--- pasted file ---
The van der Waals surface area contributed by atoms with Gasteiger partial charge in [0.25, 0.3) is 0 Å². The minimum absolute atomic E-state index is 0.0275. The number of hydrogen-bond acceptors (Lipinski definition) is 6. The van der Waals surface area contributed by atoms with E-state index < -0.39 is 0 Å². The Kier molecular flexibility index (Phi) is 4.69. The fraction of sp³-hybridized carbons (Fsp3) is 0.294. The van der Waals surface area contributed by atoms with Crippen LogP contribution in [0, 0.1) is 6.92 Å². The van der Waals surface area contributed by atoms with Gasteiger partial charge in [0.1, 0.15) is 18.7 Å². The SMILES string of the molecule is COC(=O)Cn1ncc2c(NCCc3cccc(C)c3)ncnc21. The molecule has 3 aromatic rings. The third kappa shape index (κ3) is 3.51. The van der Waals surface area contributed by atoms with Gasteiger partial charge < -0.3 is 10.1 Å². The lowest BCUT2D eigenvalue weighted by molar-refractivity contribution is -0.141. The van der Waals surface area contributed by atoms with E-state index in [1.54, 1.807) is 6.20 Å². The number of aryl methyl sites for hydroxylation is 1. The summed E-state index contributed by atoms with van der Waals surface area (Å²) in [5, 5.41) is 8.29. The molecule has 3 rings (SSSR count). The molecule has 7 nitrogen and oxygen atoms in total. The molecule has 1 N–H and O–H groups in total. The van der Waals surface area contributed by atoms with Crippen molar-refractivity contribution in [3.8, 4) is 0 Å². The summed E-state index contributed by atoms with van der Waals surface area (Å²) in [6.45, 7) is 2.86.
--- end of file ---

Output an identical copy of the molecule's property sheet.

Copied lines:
The van der Waals surface area contributed by atoms with Gasteiger partial charge in [0.25, 0.3) is 0 Å². The minimum absolute atomic E-state index is 0.0275. The number of hydrogen-bond acceptors (Lipinski definition) is 6. The van der Waals surface area contributed by atoms with E-state index < -0.39 is 0 Å². The Kier molecular flexibility index (Phi) is 4.69. The fraction of sp³-hybridized carbons (Fsp3) is 0.294. The van der Waals surface area contributed by atoms with Crippen LogP contribution in [0, 0.1) is 6.92 Å². The van der Waals surface area contributed by atoms with Gasteiger partial charge in [0.1, 0.15) is 18.7 Å². The SMILES string of the molecule is COC(=O)Cn1ncc2c(NCCc3cccc(C)c3)ncnc21. The molecule has 3 aromatic rings. The third kappa shape index (κ3) is 3.51. The van der Waals surface area contributed by atoms with Gasteiger partial charge < -0.3 is 10.1 Å². The lowest BCUT2D eigenvalue weighted by molar-refractivity contribution is -0.141. The van der Waals surface area contributed by atoms with E-state index in [1.54, 1.807) is 6.20 Å². The number of aryl methyl sites for hydroxylation is 1. The summed E-state index contributed by atoms with van der Waals surface area (Å²) in [5, 5.41) is 8.29. The molecule has 3 rings (SSSR count). The molecule has 7 nitrogen and oxygen atoms in total. The molecule has 1 N–H and O–H groups in total. The van der Waals surface area contributed by atoms with Crippen molar-refractivity contribution in [3.8, 4) is 0 Å². The summed E-state index contributed by atoms with van der Waals surface area (Å²) in [6.45, 7) is 2.86.